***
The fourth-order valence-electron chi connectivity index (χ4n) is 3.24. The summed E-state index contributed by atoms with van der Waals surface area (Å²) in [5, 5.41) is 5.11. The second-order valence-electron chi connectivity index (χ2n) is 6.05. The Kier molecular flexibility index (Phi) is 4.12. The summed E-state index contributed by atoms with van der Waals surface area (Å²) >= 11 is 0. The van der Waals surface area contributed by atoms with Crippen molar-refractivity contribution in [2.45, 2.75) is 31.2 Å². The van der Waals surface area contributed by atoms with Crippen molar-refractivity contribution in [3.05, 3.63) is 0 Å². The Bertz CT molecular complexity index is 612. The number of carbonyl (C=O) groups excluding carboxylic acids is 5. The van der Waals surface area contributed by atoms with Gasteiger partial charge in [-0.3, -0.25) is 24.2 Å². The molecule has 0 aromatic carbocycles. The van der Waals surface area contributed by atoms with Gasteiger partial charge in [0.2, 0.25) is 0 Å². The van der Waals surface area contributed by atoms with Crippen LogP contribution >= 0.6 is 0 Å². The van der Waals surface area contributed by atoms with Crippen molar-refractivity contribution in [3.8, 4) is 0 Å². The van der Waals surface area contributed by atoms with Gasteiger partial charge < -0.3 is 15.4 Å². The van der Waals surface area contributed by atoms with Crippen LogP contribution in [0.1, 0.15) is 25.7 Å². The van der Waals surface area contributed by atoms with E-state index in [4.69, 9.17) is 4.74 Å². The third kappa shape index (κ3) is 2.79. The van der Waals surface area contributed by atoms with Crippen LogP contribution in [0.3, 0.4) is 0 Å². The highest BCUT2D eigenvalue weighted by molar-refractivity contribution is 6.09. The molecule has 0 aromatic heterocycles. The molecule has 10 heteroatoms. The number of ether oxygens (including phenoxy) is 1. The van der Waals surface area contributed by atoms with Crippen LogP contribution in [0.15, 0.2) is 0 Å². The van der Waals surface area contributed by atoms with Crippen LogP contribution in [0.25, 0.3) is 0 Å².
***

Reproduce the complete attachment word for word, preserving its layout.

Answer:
The fourth-order valence-electron chi connectivity index (χ4n) is 3.24. The summed E-state index contributed by atoms with van der Waals surface area (Å²) in [5, 5.41) is 5.11. The second-order valence-electron chi connectivity index (χ2n) is 6.05. The Kier molecular flexibility index (Phi) is 4.12. The summed E-state index contributed by atoms with van der Waals surface area (Å²) >= 11 is 0. The van der Waals surface area contributed by atoms with Crippen molar-refractivity contribution in [2.45, 2.75) is 31.2 Å². The van der Waals surface area contributed by atoms with Crippen molar-refractivity contribution in [3.05, 3.63) is 0 Å². The Bertz CT molecular complexity index is 612. The number of carbonyl (C=O) groups excluding carboxylic acids is 5. The van der Waals surface area contributed by atoms with Gasteiger partial charge in [-0.3, -0.25) is 24.2 Å². The molecule has 0 aromatic carbocycles. The van der Waals surface area contributed by atoms with Gasteiger partial charge in [0.2, 0.25) is 0 Å². The van der Waals surface area contributed by atoms with Crippen LogP contribution >= 0.6 is 0 Å². The van der Waals surface area contributed by atoms with Crippen molar-refractivity contribution in [3.8, 4) is 0 Å². The van der Waals surface area contributed by atoms with Gasteiger partial charge < -0.3 is 15.4 Å². The van der Waals surface area contributed by atoms with Crippen LogP contribution in [0.1, 0.15) is 25.7 Å². The van der Waals surface area contributed by atoms with E-state index in [4.69, 9.17) is 4.74 Å². The third kappa shape index (κ3) is 2.79. The van der Waals surface area contributed by atoms with Crippen LogP contribution in [0.3, 0.4) is 0 Å². The highest BCUT2D eigenvalue weighted by molar-refractivity contribution is 6.09. The molecule has 0 aromatic heterocycles. The molecule has 10 heteroatoms. The number of ether oxygens (including phenoxy) is 1. The van der Waals surface area contributed by atoms with Crippen LogP contribution in [0.15, 0.2) is 0 Å². The van der Waals surface area contributed by atoms with Crippen LogP contribution in [0.25, 0.3) is 0 Å².